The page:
- The Washington Times - Tuesday, May 5, 2020

The Justice Department on Tuesday asked a federal judge to toss a lawsuit filed by current and former female FBI recruits who say there’s a culture of sexual harassment at the bureau’s training academy in Quantico, Virginia.

Department lawyers said the case should be dismissed because the women raised separate allegations against different instructors over several years and did not identify a specific FBI policy that resulted in the alleged harassment.

Instead, each of the 16 women must file an individual complaint rather than collectively pursue a class-action lawsuit against the FBI, the lawyers said.

“Here, plaintiffs have simply failed to allege the required ‘glue’ holding their allegations of disparate treatment together,” the department wrote.

The department compared the claims of two FBI trainees, maintaining their cases were too distinct to be consolidated into one case.



One of the women in 2015 accused her instructor of making inappropriate comments about how she dressed, while another woman said in 2018 she was the victim of unwanted sexual advances from other trainees.

The Justice Department said the resolution of one claim would not “have any bearing” on the resolution of another case.

“The instructors and fellow trainees who are alleged to have discriminated, as well as the timing and the factual nature of the alleged discrimination, are entirely different in the administrative complaints and allegations of” the two plaintiffs, department lawyers wrote.

“Accordingly, to resolve these two separate administrative complaints, the FBI necessarily would have conducted two completely separate investigations which would have involved gathering distinct documents and interviewing different witnesses.”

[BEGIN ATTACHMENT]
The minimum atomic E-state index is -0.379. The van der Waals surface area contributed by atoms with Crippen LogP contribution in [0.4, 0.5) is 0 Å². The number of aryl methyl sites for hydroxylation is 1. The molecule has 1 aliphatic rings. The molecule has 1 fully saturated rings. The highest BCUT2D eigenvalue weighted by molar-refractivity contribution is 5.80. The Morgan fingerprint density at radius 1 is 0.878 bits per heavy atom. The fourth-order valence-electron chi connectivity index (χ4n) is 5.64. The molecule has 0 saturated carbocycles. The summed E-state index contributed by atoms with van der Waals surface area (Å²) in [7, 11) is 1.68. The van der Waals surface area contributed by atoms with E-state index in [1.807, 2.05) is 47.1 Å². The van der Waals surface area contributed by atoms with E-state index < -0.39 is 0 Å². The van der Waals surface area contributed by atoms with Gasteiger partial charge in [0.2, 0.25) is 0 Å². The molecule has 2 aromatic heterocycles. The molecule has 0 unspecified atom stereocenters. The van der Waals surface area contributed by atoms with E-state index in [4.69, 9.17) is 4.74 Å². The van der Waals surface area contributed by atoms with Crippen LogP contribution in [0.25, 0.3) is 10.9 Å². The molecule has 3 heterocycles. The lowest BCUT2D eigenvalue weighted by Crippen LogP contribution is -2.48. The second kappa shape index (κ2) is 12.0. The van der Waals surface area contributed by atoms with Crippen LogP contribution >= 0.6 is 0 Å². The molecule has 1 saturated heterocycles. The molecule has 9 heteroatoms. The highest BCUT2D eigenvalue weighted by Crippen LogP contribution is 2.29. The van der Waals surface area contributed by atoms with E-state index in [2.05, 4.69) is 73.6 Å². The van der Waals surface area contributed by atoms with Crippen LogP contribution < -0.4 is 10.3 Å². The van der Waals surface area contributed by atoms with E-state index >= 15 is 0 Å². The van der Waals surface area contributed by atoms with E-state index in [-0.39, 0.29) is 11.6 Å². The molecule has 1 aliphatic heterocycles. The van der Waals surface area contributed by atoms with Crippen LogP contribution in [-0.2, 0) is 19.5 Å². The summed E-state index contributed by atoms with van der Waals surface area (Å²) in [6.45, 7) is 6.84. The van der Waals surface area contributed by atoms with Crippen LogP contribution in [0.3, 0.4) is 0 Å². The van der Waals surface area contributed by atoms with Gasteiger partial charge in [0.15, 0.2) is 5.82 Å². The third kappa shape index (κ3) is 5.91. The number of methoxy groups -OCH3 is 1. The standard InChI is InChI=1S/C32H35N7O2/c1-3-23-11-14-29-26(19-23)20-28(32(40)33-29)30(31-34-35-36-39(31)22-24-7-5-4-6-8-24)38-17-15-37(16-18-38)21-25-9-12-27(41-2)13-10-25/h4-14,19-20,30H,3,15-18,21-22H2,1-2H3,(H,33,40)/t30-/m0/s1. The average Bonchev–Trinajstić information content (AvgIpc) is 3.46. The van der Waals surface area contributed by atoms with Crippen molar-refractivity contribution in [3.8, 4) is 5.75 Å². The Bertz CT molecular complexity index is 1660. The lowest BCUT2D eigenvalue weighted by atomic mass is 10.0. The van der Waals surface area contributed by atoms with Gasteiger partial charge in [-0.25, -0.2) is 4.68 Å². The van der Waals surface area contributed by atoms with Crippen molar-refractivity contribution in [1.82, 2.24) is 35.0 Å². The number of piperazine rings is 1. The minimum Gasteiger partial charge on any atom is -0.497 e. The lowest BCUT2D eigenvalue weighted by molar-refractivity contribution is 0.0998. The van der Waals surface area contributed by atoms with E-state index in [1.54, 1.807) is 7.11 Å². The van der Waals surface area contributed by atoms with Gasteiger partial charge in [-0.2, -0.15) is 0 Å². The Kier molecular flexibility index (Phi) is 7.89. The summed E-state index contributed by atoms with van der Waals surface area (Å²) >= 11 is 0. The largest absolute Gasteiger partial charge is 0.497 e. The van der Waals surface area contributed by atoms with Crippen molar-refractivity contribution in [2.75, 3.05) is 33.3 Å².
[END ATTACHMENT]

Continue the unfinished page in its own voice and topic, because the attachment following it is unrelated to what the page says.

Last year, the 16 women — including seven who worked at the FBI at the time — filed a lawsuit saying they were subjected to a hostile work environment and overt sexual harassment and were unfairly punished for behavior that was overlooked for their male counterparts.

Recruits’ complaints included one saying she was sexually harassed and mocked for her disability and others who said they were constantly pressured for sex by male recruits.

One recruit said in the lawsuit two men badgered her for sex in the back of a car, while others encouraged her to sneak off to an empty room for sex. A 55-year-old agent slipped her his phone number, while another agent texted her 15 times a day until she told him to stop, according to the lawsuit.

The case took an unusual turn late last year when one of the plaintiffs said her supervisors at the FBI unfairly retaliated against her and co-worker for their involvement in the lawsuit.

Erika Welsey, an analyst for the FBI’s Phoenix, Arizona, office, said she was barred from teleworking, transferred to a new supervisor and had her workload reduced.

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